Also, an auxiliary bolus chamber 50 can be added to the flow path as illustrated in FIG. 6A.
An advantage of this invention is that given the temperature dependence of the SMA, refilling the reservoir is accomplished more easily than in the prior art. Prior to this invention pressure equivalent to the pumping pressure had to be applied to refill with infusate. With this invention, by either localized cooling of the pump or cooling of the drug, the pressure required is reduced because the SMA will relax at temperatures below the TTR. Thus the time to refill and inconvenience to the patient are both reduced.
While illustrated in the preferred embodiment of this invention, it is apparent that modifications of this invention can be practiced. For example, other shape memory alloys and housing configurations can be selected. Multiple bands can be used to increase force. The bands can be rerouted to increase band length.
Alternatively. SMA component configurations such as torsion elements, cantilever elements, pulley actuators and the like can be employed. Additionally, intermediate force conducting elements such as flexible cables, rigid lever arms or cammed surfaces can be used to isolate the SMA or to conduct force to the movable housing or wall without deviating from the scope of this invention. Other modifications can also be practiced.
|Cited Patent||Filing date||Publication date||Applicant||Title|
|US3677444 *||Mar 6, 1970||Jul 18, 1972||Charles River Foundation||Micropump|
|US4692151 *||Mar 4, 1986||Sep 8, 1987||Blackman Seymour N||Parenteral fluid medication reservoir pump|
|US4820273 *||Mar 1, 1988||Apr 11, 1989||Eaton Corporation||Implantable medication infusion device and bolus generator therefor|
|US4904239 *||May 2, 1988||Feb 27, 1990||Baxter International Inc.||Infusor having a distal flow regulator|
|US4909790 *||Jun 1, 1988||Mar 20, 1990||Nissho Corporation||Liquid infusion device|
|US4915693 *||Sep 2, 1988||Apr 10, 1990||Baxter International, Inc.||Pressurized fluid dispenser|
|US4969873 *||Jun 22, 1989||Nov 13, 1990||Annemarie Schlogl Gesellschaft m.b.H. & Co., KG||Device for dispensing active substances to a patient|
|Citing Patent||Filing date||Publication date||Applicant||Title|
|US5248300 *||Dec 16, 1991||Sep 28, 1993||Abbott Laboratories||Ambulatory infusion system with spring-pressurized reservoir|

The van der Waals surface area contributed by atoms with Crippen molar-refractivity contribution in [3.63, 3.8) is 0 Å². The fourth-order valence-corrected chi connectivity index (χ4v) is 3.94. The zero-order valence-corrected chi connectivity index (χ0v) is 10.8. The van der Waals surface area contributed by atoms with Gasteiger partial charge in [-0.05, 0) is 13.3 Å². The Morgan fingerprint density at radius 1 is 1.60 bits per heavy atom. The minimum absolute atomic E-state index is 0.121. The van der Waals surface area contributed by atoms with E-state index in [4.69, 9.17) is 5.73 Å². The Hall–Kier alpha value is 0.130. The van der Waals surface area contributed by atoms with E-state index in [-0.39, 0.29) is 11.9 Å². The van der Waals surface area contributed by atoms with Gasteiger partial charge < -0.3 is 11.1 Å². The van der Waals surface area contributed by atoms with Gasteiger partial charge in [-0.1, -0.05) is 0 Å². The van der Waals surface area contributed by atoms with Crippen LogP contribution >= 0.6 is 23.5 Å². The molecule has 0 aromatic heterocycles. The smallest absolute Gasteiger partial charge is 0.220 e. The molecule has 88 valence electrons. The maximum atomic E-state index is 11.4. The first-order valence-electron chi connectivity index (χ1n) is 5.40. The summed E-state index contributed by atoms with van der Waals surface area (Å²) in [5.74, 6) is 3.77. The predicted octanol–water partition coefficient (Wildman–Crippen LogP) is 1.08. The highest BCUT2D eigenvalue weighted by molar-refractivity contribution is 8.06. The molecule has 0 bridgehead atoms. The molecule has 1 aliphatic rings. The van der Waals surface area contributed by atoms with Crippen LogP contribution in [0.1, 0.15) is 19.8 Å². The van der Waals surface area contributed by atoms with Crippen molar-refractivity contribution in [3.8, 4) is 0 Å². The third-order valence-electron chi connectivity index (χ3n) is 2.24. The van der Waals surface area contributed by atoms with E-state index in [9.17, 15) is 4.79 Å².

|US5306257 *||May 4, 1992||Apr 26, 1994||Prime Medical Products, Inc.||Drug infuser|
|US5348539 *||Jun 29, 1993||Sep 20, 1994||Glenn Herskowitz||Infusion pump for use with prepackaged IV bags|
|US5782896 *||Jan 29, 1997||Jul 21, 1998||Light Sciences Limited Partnership||Use of a shape memory alloy to modify the disposition of a device within an implantable medical probe|
|US5954696 *||Dec 15, 1997||Sep 21, 1999||B. Braun Medical, Inc.||Pressure infusion pump|
|US5957895 *||Feb 20, 1998||Sep 28, 1999||Becton Dickinson And Company||Low-profile automatic injection device with self-emptying reservoir|
|US6074369 *||May 7, 1999||Jun 13, 2000||Becton, Dickinson And Company||Low-profile automatic injection device with self-emptying reservoir|
|US6099495 *||Apr 30, 1998||Aug 8, 2000||Medtronic, Inc.||Implantable electrical transducer powered from capacitive storage energy source|
|US6186982||May 5, 1998||Feb 13, 2001||Elan Corporation, Plc||Subcutaneous drug delivery device with improved filling system|
|US6500150||Jun 23, 1998||Dec 31, 2002||Elan Pharma International Limited||Pre-filled drug-delivery device and method of manufacture and assembly of same|
|US6562000||Feb 2, 2001||May 13, 2003||Medtronic, Inc.||Single-use therapeutic substance delivery device with infusion rate control|
|US6666845||Jan 4, 2001||Dec 23, 2003||Advanced Neuromodulation Systems, Inc.||Implantable infusion pump|
|US6679832||Apr 3, 1998||Jan 20, 2004||Hashem Sultan||Implantable device for treating impotence by delivering a vasodilator agent to the erectile bodies of the penis|
|US6749581||Feb 2, 2001||Jun 15, 2004||Medtronic, Inc.||Variable infusion rate catheter|
|US6764472||Jan 11, 2000||Jul 20, 2004||Bard Access Systems, Inc.||Implantable refillable infusion device|
|US6824529||Apr 17, 2001||Nov 30, 2004||Elan Pharma International Limited||Pre-filled drug-delivery device and method of manufacture and assembly of same|
|US6843782||Apr 18, 2001||Jan 18, 2005||Elan Pharma International Limited||Pre-filled drug-delivery device and method of manufacture and assembly of same|